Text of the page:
We recently wrote about the troubles buffeting Norman Foster. This week, it's Frank Gehry's turn: The architect synonymous with the 15-year trend towards flashy, destination architecture—witness the Simpsons appearance above—just admitted that he's laid off 50% of his staff and conducted an interview with the LA Times in which he seems chastened and not a little world weary:
For young architects, the way Gehry has organized his office and integrated new technology remains an inspiration. But for some of them, his recent work also represents the excesses of a decade that combined easy money and architectural celebrity. They are less interested in the bravura, photogenic icons that Gehry has lately produced — so-called signature buildings by a so-called starchitect — and more compelled by eco-friendly designs or anti-poverty efforts such as those aimed at providing affordable housing in rural areas. Other young architects are looking beyond the star model of architectural practice and toward communal, even anonymous, design initiatives.
Gehry, as the LA Times writes, considers himself something of a put-upon little guy:
And Gehry is clearly stung by the charge that his most mammoth projects — the Brooklyn development, in particular, which was originally planned to include as many as 16 towers — have been vehicles for self-aggrandizement forced on unwilling communities. After all, he has long painted himself as a lonely talent pushed to the periphery of the profession in the early decades of his career by myopic developers and less-principled colleagues.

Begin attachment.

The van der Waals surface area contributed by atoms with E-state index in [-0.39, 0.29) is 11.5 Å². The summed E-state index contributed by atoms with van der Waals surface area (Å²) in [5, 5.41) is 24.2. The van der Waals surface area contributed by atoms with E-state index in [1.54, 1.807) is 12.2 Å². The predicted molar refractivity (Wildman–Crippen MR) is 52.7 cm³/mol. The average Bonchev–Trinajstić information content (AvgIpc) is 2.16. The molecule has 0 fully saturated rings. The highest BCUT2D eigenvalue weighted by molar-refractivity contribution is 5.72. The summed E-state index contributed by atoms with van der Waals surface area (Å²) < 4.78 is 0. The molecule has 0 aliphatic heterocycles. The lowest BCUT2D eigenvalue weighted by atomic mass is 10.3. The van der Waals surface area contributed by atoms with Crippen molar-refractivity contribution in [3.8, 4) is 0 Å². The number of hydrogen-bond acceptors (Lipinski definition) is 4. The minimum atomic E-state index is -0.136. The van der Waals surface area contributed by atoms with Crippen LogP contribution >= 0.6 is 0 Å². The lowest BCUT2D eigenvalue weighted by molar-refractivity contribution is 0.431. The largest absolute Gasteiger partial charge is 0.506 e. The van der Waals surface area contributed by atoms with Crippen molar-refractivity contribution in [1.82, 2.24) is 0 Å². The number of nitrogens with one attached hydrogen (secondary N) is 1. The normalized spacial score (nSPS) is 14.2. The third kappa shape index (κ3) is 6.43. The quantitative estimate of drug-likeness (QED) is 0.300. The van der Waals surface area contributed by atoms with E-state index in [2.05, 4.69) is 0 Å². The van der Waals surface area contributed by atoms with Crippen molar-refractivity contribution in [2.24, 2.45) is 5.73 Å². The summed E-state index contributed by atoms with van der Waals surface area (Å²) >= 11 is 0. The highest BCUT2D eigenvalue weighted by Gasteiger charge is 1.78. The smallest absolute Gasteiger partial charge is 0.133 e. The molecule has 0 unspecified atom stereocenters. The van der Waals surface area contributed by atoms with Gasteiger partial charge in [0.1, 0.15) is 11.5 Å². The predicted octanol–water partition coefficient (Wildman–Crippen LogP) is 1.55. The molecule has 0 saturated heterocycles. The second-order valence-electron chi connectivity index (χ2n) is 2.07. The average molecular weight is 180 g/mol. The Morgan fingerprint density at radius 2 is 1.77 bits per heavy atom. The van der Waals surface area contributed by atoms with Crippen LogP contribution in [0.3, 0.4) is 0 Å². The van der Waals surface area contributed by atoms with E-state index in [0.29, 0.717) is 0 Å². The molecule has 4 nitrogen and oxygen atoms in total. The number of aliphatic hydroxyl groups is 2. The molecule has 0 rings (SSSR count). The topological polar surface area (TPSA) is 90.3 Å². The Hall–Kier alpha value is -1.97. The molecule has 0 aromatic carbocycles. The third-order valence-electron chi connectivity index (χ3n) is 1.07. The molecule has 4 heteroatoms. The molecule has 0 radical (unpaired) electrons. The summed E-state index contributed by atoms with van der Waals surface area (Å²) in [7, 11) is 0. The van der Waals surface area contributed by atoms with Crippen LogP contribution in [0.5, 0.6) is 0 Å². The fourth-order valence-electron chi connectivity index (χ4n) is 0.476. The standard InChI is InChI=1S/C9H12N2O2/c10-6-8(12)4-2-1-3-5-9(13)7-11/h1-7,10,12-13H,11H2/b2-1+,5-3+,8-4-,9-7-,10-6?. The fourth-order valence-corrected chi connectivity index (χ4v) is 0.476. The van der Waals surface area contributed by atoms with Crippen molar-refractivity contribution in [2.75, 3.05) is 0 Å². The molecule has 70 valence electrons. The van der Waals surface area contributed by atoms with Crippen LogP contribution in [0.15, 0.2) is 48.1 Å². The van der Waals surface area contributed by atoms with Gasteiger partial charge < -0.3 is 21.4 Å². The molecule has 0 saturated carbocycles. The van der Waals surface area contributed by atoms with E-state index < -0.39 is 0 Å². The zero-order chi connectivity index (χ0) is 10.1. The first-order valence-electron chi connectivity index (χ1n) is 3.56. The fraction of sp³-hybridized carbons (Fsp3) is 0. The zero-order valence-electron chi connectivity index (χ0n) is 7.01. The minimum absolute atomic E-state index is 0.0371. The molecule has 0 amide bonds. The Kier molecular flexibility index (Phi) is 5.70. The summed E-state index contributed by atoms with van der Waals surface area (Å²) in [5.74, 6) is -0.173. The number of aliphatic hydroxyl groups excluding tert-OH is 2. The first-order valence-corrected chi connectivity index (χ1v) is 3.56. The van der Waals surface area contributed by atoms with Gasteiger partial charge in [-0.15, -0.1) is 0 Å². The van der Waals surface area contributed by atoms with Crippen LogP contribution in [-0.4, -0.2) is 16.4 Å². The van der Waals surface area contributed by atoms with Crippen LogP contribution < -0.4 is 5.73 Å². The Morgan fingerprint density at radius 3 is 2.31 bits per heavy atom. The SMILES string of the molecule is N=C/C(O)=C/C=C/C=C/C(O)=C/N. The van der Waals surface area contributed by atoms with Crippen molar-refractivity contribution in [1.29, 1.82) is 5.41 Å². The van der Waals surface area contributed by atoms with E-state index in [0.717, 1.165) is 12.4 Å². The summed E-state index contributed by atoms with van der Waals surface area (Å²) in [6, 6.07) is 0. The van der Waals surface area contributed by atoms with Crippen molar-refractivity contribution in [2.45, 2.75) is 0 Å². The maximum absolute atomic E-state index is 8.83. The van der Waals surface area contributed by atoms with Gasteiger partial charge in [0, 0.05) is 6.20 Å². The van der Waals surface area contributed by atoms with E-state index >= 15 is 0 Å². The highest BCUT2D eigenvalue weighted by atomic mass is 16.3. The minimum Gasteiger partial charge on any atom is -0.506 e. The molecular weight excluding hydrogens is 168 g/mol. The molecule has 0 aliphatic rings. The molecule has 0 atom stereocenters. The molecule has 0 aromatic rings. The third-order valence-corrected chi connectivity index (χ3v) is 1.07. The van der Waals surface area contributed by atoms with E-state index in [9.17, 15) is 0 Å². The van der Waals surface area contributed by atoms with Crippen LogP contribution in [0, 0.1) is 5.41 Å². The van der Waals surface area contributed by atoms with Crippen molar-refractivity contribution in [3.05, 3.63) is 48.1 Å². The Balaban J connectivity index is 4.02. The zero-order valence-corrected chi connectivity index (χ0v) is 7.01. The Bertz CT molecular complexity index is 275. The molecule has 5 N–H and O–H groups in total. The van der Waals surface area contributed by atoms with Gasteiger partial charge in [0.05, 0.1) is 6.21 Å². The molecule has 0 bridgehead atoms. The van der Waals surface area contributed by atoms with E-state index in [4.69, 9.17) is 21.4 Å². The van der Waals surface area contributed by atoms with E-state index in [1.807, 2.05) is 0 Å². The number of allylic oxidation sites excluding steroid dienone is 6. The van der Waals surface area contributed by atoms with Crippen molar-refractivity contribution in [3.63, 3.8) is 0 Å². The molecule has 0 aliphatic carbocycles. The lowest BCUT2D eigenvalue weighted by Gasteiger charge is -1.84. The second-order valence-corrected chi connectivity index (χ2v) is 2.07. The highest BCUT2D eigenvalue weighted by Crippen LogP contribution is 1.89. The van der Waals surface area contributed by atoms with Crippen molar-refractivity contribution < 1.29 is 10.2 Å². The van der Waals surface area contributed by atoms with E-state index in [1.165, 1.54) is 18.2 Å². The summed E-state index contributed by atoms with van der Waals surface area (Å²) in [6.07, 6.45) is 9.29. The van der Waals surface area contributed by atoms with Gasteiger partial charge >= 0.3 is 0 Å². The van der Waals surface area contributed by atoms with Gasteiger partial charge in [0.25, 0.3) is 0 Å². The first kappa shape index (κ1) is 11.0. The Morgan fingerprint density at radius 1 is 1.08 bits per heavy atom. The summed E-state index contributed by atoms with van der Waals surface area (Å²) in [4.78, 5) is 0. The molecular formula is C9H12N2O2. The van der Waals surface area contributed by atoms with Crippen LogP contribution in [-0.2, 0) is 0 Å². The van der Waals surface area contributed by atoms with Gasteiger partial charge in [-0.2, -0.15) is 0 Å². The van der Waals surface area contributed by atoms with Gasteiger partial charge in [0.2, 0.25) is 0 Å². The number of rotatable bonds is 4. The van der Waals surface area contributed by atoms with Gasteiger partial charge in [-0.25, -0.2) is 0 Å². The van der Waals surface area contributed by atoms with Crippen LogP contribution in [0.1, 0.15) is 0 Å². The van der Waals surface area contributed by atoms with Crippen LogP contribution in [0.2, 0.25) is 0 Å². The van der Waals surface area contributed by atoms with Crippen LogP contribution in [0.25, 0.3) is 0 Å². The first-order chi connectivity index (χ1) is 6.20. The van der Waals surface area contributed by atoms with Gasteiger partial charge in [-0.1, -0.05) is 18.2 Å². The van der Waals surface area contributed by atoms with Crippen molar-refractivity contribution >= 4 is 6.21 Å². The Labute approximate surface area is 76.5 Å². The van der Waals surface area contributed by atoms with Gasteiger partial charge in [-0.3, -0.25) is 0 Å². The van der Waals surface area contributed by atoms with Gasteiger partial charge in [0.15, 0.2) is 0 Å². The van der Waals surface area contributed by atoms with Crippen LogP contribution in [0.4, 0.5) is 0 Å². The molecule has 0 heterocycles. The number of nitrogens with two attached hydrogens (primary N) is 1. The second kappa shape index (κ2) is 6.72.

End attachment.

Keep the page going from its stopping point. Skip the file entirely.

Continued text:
In his mind, he doesn't run roughshod over the little guy, as he has been accused of doing by neighborhood activists in Brooklyn. He is the little guy.
And that's not all: One of his recently completed buildings, the Art Gallery of Ontario, looks like an outright disaster. As the Globe and Mail reports, the building is plagued by a leaky ceiling and moisture problems so bad that visitors have had to wipe down windows just to catch the view. Recently, two other buildings Gehry designed, the IAC headquarters and a science-facility on the MIT campus, have also roused the ire of disgruntled clients, claiming shoddy construction work and design flaws.
Meanwhile, two of his projects were put on indefinite hold: A mixed-use development near his iconic Walt Disney Concert Hall, and the Atlantic Yards project. Sad news all around for architecture buffs—and likely not the last of it.